Regarding the mandatory demand for MBA and other business studies as a prequalification for top executive positions, I have already pointed out the forgetting curve and how what is acquired through academic learning is lost. This in no way means business studies are have no relevance; what is flawed is assuming that if someone does not possess an MBA or any other academic qualification in business studies, then the person is not fit to qualify for selection. This is based on the assumption that if you do not possess an MBA or a business studies qualification, they you do not have the job-related knowledge that those with an MBA or business qualifications possess. The truth of the matter is many people are engaged in serious self-directed learning and some acquire a lot more knowledge in the fields related to business and leadership, over time, than those who possess formal MBA and business courses. Some of these even possess more knowledge in business and leadership that is more practical because they acquire most of the knowledge from those with real world experience in the disciplines as well as from those who are studying critical areas such as the gaps between theory and application in the various disciplines such as leadership, business, marketing and management.  It appears that that one’s attitude to learning is way a more variable attribute in predicting CEO performance than the possession of the academic qualifications mandatorily prescribed by traditional approaches to ceo recruitment. 

In conclusion, the following are seven specific failure points in the traditional candidate selection and appointment of candidates to the ceo position.

Job Description

The job descriptions of a chief executive officer miss many of the key requirements for the post largely because little attention is paid by the corporate world establishing the functional importance of the role of the ceo and how it is unique to other job functions. In other words answers to the following key questions about the ceo function have remained largely vague.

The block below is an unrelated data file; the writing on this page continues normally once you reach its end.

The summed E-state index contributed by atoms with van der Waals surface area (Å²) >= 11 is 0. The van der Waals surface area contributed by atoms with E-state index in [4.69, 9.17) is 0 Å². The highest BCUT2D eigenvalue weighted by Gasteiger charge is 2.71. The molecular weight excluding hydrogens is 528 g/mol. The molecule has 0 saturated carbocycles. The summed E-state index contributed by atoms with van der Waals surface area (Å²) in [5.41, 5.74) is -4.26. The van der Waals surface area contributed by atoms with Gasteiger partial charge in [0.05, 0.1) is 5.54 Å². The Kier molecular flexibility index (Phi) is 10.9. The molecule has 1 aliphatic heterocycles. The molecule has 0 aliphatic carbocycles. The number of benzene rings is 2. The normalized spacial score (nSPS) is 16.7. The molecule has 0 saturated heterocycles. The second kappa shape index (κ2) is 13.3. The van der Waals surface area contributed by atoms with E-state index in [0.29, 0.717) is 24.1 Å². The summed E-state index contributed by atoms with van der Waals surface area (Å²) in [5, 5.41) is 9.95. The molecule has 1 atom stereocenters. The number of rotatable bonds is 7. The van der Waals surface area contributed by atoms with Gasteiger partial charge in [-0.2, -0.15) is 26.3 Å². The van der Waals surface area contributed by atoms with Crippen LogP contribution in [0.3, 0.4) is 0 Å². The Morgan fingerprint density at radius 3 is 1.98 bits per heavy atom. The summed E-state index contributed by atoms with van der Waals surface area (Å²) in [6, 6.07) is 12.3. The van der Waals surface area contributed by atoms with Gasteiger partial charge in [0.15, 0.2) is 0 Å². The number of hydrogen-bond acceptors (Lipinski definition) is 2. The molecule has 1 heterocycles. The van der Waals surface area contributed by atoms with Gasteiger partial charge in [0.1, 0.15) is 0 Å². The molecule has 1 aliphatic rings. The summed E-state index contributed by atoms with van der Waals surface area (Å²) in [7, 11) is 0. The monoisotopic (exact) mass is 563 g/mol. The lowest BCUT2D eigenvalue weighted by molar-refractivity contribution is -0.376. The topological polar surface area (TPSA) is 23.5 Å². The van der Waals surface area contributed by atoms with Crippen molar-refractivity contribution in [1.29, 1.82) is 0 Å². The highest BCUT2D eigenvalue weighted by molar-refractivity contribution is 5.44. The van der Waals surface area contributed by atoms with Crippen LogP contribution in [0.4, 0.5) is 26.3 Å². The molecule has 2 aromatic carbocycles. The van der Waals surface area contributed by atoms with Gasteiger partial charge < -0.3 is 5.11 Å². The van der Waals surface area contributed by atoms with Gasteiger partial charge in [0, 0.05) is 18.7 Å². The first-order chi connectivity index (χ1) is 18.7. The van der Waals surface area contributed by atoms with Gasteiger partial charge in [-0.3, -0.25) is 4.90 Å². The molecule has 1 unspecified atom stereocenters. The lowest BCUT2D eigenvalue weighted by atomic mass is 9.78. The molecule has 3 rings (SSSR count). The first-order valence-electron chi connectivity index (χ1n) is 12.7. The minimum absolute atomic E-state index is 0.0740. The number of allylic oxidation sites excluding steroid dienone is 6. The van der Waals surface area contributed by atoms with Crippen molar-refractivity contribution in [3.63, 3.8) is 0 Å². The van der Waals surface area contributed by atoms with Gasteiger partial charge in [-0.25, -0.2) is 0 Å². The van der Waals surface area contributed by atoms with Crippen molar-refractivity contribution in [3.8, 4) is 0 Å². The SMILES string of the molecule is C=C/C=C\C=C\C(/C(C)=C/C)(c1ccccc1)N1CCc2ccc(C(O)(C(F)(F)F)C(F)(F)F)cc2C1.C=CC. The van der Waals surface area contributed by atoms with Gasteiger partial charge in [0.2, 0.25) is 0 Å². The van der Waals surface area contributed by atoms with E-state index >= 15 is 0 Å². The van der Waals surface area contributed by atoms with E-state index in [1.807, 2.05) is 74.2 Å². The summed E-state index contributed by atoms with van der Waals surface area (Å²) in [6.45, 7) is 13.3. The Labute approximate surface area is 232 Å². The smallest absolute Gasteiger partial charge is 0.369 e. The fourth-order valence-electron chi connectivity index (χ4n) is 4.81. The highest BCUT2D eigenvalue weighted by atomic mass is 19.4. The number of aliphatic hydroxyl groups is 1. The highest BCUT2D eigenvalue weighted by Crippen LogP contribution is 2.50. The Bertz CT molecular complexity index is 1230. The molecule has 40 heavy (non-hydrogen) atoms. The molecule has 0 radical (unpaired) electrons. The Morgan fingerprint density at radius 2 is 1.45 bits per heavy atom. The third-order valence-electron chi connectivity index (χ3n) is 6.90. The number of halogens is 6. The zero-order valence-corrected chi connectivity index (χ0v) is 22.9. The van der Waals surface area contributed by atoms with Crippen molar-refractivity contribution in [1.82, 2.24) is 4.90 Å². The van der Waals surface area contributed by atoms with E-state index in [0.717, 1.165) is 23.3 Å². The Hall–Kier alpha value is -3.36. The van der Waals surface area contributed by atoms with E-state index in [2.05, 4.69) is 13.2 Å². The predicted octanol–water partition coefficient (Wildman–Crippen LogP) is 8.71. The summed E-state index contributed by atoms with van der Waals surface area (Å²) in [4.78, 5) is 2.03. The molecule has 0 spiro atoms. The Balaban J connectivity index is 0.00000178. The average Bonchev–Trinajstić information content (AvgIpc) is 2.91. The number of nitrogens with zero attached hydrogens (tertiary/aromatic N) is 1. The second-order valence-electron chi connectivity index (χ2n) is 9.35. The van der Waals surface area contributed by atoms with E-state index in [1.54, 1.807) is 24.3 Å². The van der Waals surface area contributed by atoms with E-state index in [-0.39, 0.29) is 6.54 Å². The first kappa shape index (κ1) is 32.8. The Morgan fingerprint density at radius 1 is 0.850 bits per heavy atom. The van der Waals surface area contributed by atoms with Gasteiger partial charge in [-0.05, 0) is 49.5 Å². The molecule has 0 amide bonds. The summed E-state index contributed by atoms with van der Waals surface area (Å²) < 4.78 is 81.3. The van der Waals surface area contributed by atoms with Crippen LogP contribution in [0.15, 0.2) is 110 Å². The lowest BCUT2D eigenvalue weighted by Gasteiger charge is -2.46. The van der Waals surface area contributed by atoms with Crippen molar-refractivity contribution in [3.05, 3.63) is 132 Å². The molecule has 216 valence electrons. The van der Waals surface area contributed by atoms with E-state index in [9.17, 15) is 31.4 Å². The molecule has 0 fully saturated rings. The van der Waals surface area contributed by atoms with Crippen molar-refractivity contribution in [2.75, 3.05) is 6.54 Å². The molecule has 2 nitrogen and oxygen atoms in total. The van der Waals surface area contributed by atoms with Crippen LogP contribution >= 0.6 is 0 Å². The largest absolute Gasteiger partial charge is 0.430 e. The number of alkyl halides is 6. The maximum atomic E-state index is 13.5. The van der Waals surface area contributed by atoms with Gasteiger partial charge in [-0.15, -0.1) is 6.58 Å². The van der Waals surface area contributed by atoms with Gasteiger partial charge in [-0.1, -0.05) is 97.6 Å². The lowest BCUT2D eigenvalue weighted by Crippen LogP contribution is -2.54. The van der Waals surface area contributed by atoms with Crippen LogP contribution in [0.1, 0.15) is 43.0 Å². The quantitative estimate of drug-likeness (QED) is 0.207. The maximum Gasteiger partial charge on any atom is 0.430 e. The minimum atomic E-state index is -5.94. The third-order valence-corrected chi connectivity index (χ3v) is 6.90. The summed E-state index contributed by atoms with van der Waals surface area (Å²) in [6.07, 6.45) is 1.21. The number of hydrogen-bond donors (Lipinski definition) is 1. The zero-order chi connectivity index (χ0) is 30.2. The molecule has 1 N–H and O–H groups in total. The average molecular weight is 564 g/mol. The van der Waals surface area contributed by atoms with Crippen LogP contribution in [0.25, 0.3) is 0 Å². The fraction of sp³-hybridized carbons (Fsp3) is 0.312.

1. What do ceo’s do that is uniquely different from other corporate roles?
  2. What key results must the ceo deliver in her area of responsibilities and why?
  3. What must be the ceo pay attention to and not pay attention to in her day to day activities to be highly effective?
  4. What are real links and any similarities and differences between ceo performance and organisational performance?

Key CEO Attributes Determination

If you examine most job advertise for ceo positions, the overwhelming majority heavily emphasis the only two attributes of academic qualifications and experience. All the other attributes and elements listed on the job adverts are predominantly secondary. As stated before, the majority of these attributes are fashionable but they have direct link with ceo performance; they are largely to do lists as well as lists of qualities the specific company assumes drive ceo performance. In many cases, these attributes historical and do not represent the cutting edge and recent revelations in what drives ceo performance. Infact, the emphasis on knowledge and experience is flawed in that it leaves far more important parameters such as potential, qualities and skills, which have more direct impact on ceo performance than academic knowledge.

Interview Design

The structured interviews based on the candidates answering predetermined questions is not the best format for interviewing people for non-technical jobs such as executive positions especially is the questions are designed to test theoretical knowledge is specific disciplines like leadership, marketing, strategy and so on. Effectiveness in executive positions, unlike in technical areas such as IT and accounts, is not premised on theoretical knowledge but its application. It is not theoretical knowledge of specific disciplines per se that is critical for executive success but acumen. Acumen is more to do with judgement and decision-making than with general theoretical knowledge. In other words acumen is about thinking, meaning a person must possess the right thinking with which to combine the knowledge in order to make sound judgements and decisions.